String theory is at the heart of a debate over the integrity of the scientific method itself.
Is string theory science? Physicists and cosmologists have been debating the question for the past decade. Now the community is looking to philosophy for help.
Earlier this month, some of the feuding physicists met with philosophers of science at an unusual workshop aimed at addressing the accusation that branches of theoretical physics have become detached from the realities of experimental science. At stake is the integrity of the scientific method, as well as the reputation of science among the general public, say the workshop’s organizers.
Held at the Ludwig Maximilian University of Munich in Germany on 7–9 December, the workshop came about as a result of an article in Nature a year ago, in which cosmologist George Ellis, of the University of Cape Town in South Africa, and astronomer Joseph Silk, of Johns Hopkins University in Baltimore, Maryland, lamented a “worrying turn” in theoretical physics (G. Ellis and J. Silk Nature 516, 321–323; 2014).
“Faced with difficulties in applying fundamental theories to the observed Universe,” they wrote, some scientists argue that “if a theory is sufficiently elegant and explanatory, it need not be tested experimentally”.
First among the topics discussed was testability. For a scientific theory to be considered valid, scientists often require that there be an experiment that could, in principle, rule the theory out — or ‘falsify’ it, as the philosopher of science Karl Popper put it in the 1930s. In their article, Ellis and Silk pointed out that in certain areas, some theoretical physicists had strayed from this guiding principle — even arguing for it to be relaxed.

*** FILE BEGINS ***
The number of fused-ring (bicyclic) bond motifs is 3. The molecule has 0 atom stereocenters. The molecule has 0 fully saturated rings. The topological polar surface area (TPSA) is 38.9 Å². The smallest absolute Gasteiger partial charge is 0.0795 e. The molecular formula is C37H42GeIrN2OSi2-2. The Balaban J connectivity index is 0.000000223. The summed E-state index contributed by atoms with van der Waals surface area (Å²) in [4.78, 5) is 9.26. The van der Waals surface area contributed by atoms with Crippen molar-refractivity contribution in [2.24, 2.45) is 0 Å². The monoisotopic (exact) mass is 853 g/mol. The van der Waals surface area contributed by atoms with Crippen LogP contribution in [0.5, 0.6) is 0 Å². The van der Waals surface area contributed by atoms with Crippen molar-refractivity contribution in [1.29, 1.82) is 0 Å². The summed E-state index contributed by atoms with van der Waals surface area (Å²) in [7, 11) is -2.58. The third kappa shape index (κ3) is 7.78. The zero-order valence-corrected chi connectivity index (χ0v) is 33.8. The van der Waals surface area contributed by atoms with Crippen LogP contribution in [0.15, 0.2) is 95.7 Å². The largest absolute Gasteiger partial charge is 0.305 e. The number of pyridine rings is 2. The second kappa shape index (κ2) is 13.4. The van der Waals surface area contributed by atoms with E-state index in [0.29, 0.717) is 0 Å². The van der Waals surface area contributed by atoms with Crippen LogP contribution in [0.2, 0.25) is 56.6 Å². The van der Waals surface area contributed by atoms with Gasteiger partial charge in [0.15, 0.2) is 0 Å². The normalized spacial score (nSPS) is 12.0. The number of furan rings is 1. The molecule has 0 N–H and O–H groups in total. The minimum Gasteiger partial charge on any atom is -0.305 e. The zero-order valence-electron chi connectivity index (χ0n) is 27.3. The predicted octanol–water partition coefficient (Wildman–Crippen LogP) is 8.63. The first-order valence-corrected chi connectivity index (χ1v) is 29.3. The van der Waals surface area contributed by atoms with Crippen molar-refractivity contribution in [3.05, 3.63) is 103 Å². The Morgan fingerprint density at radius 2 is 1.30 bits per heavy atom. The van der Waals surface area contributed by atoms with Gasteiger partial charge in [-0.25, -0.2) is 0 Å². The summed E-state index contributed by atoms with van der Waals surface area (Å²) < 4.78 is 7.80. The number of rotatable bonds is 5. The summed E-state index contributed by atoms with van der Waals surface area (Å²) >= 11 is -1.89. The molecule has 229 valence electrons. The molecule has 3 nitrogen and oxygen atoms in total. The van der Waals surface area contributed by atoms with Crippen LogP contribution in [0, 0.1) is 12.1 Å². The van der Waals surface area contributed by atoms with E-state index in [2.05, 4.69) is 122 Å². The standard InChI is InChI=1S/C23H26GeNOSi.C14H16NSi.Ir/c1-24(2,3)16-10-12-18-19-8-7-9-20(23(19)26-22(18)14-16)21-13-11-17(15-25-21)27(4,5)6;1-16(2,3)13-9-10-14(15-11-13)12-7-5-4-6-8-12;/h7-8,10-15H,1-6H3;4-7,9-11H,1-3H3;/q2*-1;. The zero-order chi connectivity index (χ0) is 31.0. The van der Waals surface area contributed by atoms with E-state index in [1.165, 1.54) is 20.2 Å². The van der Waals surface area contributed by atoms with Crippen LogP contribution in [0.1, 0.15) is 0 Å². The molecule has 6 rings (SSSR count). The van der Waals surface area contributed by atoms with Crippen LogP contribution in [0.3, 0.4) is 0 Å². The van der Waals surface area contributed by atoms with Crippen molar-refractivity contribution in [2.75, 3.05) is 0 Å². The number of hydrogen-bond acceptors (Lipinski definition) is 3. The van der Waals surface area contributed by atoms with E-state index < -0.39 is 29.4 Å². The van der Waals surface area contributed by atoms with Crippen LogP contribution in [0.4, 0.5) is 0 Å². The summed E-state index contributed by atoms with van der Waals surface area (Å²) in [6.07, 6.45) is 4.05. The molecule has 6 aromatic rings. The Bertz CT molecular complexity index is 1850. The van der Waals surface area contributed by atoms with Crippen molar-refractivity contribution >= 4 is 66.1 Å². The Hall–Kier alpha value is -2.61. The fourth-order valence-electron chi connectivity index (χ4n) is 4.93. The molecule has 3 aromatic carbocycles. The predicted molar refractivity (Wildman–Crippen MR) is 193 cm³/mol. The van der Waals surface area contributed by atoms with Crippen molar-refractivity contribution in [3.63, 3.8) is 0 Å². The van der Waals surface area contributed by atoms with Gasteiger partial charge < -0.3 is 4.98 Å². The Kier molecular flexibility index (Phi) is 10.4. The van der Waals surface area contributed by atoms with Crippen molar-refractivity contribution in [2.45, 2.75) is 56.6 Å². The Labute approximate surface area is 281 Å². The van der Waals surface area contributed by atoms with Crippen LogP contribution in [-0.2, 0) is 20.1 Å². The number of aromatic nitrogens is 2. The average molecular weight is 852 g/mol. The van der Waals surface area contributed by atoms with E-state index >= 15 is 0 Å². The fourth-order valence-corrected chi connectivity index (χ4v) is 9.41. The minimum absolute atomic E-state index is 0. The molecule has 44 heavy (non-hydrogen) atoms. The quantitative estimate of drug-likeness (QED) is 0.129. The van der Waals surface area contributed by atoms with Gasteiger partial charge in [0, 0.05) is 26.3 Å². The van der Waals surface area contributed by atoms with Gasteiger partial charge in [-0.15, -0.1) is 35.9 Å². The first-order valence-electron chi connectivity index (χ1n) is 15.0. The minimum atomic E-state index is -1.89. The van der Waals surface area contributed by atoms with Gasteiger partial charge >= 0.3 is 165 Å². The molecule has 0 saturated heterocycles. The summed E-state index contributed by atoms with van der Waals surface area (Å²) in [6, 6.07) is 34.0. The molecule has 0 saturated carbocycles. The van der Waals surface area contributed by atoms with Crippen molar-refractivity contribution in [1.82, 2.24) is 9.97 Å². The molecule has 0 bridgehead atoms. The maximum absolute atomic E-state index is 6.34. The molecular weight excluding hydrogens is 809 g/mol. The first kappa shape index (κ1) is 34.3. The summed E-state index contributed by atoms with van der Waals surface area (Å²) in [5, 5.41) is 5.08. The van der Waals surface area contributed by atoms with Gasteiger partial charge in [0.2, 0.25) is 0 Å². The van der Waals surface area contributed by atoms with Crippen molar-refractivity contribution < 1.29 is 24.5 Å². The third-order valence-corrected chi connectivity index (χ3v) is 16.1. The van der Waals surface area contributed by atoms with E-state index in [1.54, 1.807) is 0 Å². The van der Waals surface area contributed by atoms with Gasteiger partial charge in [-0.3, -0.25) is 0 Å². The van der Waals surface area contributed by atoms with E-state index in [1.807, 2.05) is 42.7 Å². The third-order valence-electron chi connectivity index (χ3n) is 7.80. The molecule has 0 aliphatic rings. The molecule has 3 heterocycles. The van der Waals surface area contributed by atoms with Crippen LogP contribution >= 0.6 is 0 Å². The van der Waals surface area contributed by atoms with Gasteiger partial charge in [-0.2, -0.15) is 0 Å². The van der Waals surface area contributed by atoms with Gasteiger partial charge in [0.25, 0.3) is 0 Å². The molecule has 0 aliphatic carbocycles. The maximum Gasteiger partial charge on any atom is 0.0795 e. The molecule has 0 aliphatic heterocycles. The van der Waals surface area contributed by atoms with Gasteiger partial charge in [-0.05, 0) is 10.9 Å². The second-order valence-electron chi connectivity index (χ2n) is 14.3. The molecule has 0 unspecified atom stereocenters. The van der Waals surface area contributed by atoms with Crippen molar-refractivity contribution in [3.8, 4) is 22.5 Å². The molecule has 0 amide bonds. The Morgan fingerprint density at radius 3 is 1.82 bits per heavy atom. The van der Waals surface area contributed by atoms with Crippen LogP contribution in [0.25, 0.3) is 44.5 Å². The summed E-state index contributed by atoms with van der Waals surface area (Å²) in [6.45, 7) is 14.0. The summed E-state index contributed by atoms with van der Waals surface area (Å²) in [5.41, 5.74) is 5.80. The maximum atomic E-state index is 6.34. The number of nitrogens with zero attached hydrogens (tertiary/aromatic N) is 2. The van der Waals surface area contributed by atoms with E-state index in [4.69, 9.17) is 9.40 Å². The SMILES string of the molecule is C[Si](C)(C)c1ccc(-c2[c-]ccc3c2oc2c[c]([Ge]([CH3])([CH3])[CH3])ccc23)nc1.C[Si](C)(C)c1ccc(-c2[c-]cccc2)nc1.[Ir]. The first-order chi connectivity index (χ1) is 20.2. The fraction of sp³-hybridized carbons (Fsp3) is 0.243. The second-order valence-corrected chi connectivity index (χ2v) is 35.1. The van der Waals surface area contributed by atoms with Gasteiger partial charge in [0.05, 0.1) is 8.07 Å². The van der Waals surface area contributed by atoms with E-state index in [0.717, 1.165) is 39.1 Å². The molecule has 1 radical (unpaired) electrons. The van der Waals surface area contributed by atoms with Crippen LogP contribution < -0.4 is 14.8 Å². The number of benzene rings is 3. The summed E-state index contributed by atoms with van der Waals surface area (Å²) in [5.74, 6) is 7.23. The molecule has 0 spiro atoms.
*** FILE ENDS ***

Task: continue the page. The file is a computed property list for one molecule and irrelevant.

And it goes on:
The duo cited string theory as the principal example. The theory replaces elementary particles with infinitesimally thin strings to reconcile the apparently incompatible theories that describe gravity and the quantum world. The strings are too tiny to detect using today’s technology — but some argue that string theory is worth pursuing whether or not experiments will ever be able to measure its effects, simply because it seems to be the ‘right’ solution to many quandaries.
Silk and Ellis also called out another theory that seems to have abandoned ‘Popperism’: the concept of a multiverse, in which the Big Bang spawned many universes — most of which would be radically different fromour own.
But in the opening talk at the workshop, David Gross, a theoretical physicist at the University of California, Santa Barbara, drew a distinction between the two theories. He classified string theory as testable “in principle” and thus perfectly scientific, because the strings are potentially detectable.
Much more troubling, he says, are concepts such as the multiverse because the other universes that it postulates probably cannot be observed from our own, even in principle. “Just to argue that [string theory] is not science because it’s not testable at the moment is absurd,” says Gross, who shared a Nobel prize in 2004 for his work on the strong nuclear force, which is well tested in experiments, and has also made important contributions to string theory.
Suggestions that we need ‘new methods’ have been made, but attempts to replace empirical testability have always failed.